You don't agree with it?

Are drugs illegal in the United States? Y or N?

Do people who still desire to get high buy drugs even though they are illegal? Y or N?





of course they do...they do all over the world what has that got to do with concealed carry's in schools ?


That isn't the reason I said that. You seem to be thinking that making guns illegal for anyone to own will prevent criminals from having and using them. It won't whatsoever. The only people who will be hurt and who will follow that law will be the law abiding citizens.




i think you misunderstand what i am trying to say.......to answer your question just making something illegal will not stop people from getting said illegal thing......just look what happened during the prohibition era ........

law abiding citizens have the right to protect themselves and their families there is no dispute there,my issue comes when people get the idea that more guns on the street means that it is safer...

there are so many other factors that make the gun issue so difficult,like the gap between haves and have nots,lack of proper fire arm training,nut jobs who want everyone else to pay because they hate themselves...just to name a few...

just to clarify to me more guns does not mean less crime,or less danger ...more means more not less....more guns on the street means more guns being used on the street.....i am on the outside looking in and that is how i see it



posted on Jan, 18 2015 @ 05:45 AM
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originally posted by: chuckk
a reply to: hopenotfeariswhatweneed

Since you have to be 21 years old to own a handgun legally, then conceal carry would only be available to graduate students or professors.


Actually it depends on the state law. Federally it's 21 or over to BUY a gun from a Dealer, not private sale or from family.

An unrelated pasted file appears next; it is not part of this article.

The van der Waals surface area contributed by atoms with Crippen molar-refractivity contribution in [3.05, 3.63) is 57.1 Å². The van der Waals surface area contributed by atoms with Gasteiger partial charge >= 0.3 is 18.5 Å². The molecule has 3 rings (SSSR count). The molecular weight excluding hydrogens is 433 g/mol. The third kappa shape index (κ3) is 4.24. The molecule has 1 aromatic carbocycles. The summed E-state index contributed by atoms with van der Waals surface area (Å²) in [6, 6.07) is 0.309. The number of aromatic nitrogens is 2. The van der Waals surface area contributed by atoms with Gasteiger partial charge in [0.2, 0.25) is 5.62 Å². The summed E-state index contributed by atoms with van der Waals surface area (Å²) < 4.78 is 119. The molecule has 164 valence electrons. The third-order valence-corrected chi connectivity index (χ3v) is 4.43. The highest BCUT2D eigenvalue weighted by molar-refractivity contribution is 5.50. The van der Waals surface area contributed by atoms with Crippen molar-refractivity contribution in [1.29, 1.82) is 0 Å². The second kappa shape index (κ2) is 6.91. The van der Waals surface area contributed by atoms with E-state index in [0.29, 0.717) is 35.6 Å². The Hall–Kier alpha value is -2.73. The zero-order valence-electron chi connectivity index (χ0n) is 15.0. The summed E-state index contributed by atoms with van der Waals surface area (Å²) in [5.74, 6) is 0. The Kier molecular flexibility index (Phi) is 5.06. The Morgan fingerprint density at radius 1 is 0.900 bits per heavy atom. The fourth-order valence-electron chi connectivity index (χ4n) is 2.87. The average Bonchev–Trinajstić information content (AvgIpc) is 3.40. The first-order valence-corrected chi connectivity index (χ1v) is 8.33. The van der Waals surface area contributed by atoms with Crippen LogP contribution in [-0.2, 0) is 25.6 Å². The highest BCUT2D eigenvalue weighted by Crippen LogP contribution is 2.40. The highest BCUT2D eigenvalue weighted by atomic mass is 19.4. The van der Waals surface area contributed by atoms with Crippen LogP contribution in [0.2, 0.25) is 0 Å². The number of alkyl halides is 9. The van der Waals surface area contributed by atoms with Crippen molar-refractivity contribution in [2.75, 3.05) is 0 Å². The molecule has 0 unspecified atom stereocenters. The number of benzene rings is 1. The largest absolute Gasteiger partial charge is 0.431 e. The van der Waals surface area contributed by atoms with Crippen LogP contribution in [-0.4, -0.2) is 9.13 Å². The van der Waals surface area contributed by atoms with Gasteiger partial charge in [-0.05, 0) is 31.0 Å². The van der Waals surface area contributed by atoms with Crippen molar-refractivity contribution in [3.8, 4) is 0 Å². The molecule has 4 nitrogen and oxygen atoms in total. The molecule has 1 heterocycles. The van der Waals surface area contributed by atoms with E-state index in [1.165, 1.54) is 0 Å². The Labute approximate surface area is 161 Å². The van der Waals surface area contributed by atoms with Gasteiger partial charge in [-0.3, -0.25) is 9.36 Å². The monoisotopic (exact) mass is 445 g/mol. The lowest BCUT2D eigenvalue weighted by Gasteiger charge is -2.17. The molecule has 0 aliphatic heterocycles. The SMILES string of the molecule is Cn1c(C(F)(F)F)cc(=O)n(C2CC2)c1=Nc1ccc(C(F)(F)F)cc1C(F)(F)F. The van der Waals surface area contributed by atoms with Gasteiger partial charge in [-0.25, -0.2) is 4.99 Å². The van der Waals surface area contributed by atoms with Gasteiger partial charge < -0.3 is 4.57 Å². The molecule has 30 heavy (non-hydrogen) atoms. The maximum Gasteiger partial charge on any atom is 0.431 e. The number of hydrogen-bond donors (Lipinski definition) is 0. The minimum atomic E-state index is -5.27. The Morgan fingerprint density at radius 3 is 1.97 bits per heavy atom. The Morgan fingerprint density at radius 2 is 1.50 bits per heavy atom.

posted on Jan, 18 2015 @ 06:35 AM
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a reply to: hopenotfeariswhatweneed




law abiding citizens have the right to protect themselves and their families there is no dispute there,my issue comes when people get the idea that more guns on the street means that it is safer...


I already proved that idea false. In the US gun crimes have been dropping since 1990, and gun sales have been soaring. According to FBI statistics more guns do = less gun crimes.

PDF




just to clarify to me more guns does not mean less crime,or less danger


*in theory*

The exact opposite is true in reality. Gun crimes have been falling since 1990, while there are nearly 300 million guns in the United States today.




edit on 18-1-2015 by NOTurTypical because: (no reason given)



posted on Jan, 18 2015 @ 06:43 AM
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originally posted by: hopenotfeariswhatweneed

originally posted by: Metallicus

originally posted by: hopenotfeariswhatweneed

originally posted by: Irishhaf
a reply to: hopenotfeariswhatweneed

I seem to remember quite a few people had your attitude when the castle doctrine and then stand your ground law went into effect.